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Friday, June 9, 2017

993. Adrenaline Mob / We the People. 2017. 4/5

Adrenaline Mob’s sound is different from what the individuals in the band have done before with the other bands they are a part of. Here there is a real heavy groove about the guitars, the drums thump along in rhythm and the vocals are overall in a lower register with the attitude turned up to eleven. This was what the project was striving for when it was first conceived, to have these individuals come together to do a traditional heavy metal album rather than the various styles of the other bands they were a part of. I thought the first album was terrific not just because of the people involved in the project but because they pushed themselves and produced an album that was indeed different from their other bands. The follow up album I was less enthusiastic about because it felt like they were trying too hard. Here on We the People though it feels like they have that right balance back again, and the difference again rises to the top.

Russell Allen and Mike Orlando have this time brought in bassist David Zablidowsky and drummer Jordan Cannata to join them, and both are impressive here. As are the opening three tracks to the album. “King of the Ring” is a solid opener, and followed by the hard hitting title track “We the People” and the mid-tempo but surprisingly catchy “The Killer’s Inside” these three songs happily set the record straight on the direction the album is heading.
“Bleeding Hands” may not technically be a ballad, but it certainly covers that territory both lyrically and musically for the most part. I’m sure I could be argued about this falling into that genre, but peel back the thin outer layer of harder drums and guitar solo and what you have here is a rock ballad, and you just aren’t going to drag me in playing material like this. It’s a shame to have the album hijacked after a solid beginning. “Chasing Dragons” is a redeemer following it, with a much more pleasing vocal remedy from Russell, driven along by those double kick drums and solid rhythm from the guitar and bass.
The run of songs through the middle of the album are where the strength of this band lies in my opinion, and especially where this album shows off its worth. “Til the Head Explodes”, “What You’re Made Of” and “Raise ‘Em Up” all have that Orlando groove that he likes to perpetuate, but both the drums and the bass are stylistically able to individualise themselves so that they are noteworthy and relevant. While “Til the Head explodes” sits into its mid-tempo, “What You’re Made Of “ busts out at a pleasingly faster pace without compromising the heavy sound (this is a ripper), and “Raise “Em Up” wants to be the anthem track of the album. Then in “Ignorance & Greed” Russell really utilises every part of his vocal range that he can, starting off as a deep growl, into his normal mid-range vocals before then reaching for the heights (but not the limits) of his higher range capacity. The rhythm track is low end and a really heavy thump to it, before coming to the final minute of the track where it slows to a hard and heavy hand while Mike Orlando solo’s over the top. Terrific song.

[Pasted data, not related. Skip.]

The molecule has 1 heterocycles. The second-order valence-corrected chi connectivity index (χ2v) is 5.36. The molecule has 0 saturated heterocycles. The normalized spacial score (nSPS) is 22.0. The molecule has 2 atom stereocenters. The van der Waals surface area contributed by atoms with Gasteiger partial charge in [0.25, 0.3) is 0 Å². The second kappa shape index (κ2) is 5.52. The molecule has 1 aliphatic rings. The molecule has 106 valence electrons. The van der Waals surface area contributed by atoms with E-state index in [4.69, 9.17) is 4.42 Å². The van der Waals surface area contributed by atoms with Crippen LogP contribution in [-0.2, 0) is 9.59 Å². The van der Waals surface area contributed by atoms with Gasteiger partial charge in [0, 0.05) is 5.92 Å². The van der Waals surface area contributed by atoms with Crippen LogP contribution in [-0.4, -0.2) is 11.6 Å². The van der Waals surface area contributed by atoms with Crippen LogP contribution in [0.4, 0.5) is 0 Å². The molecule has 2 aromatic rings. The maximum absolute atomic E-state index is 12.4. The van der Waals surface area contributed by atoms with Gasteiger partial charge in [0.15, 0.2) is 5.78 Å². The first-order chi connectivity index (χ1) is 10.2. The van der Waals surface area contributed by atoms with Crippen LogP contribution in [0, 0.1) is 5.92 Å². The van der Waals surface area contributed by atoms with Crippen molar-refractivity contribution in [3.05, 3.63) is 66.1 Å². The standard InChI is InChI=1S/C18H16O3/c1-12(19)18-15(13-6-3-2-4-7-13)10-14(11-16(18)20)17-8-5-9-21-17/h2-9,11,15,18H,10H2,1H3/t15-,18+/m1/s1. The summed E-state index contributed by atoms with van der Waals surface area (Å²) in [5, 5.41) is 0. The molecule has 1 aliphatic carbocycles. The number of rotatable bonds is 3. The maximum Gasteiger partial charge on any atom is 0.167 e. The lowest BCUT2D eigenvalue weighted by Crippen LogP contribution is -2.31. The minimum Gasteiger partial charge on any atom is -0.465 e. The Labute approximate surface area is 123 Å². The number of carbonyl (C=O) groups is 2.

Whereas “Bleeding Hands” acts as the front bookend to these great middle album tracks, “Blind Leading the Blind” acts as the end bookend. Like the first track it is not what you would consider an out-and-out ballad, with the heavy drum parts morphing well with Russell’s hard edged vocals rather than a ballad-like soft vocal track, but it does have a slower feel to the song that evokes those kind of emotions listening to the track, and a solo that could almost fit into those types of tracks that you know I’m talking about – though it is also a bit edgier than those would be. As I said, I think those two songs frame the better part of the album with what comes between them.
“Violent State of Mind” returns to the heavier equation, and is the site of some indulgence from Orlando at the end of the song. “Lords of Thunder” almost feels like two styles of tracks sewn together, with the heavier chunking in the chorus lightening up during the verses. This gives the song two distinct sounds, one where the verses appear to be driven by Russell’s vocals in the same way he does for other bands with that beautiful soaring voices, into the heavier harder sound he generally uses with Adrenaline mob tracks. I love Orlando’s solo here to. Another great track.
It wouldn’t be Adrenaline Mob without a cover song somewhere in the mix, and this time they have taken on Billy Idol’s “Rebel Yell” with gusto. Now while you are never likely to find anyone who can replicate the awesome energy of Billy Idol’s vocals and Stevie Stevens’ guitar on the original version, this is a fun and raucous version that ends the album on an upward note, and is worthy of the praise of ‘tribute’.

This is a terrific return to form for the band. The sound here again has been refined and matured before letting it loose and seeing what it can produce. The band sounds fantastic, and Russell’s vocals top it off. Welcome back Adrenaline Mob, it’s good to hear you out and about again.

Rating:  “You look surprised as hell to see this ugly face”.  4/5

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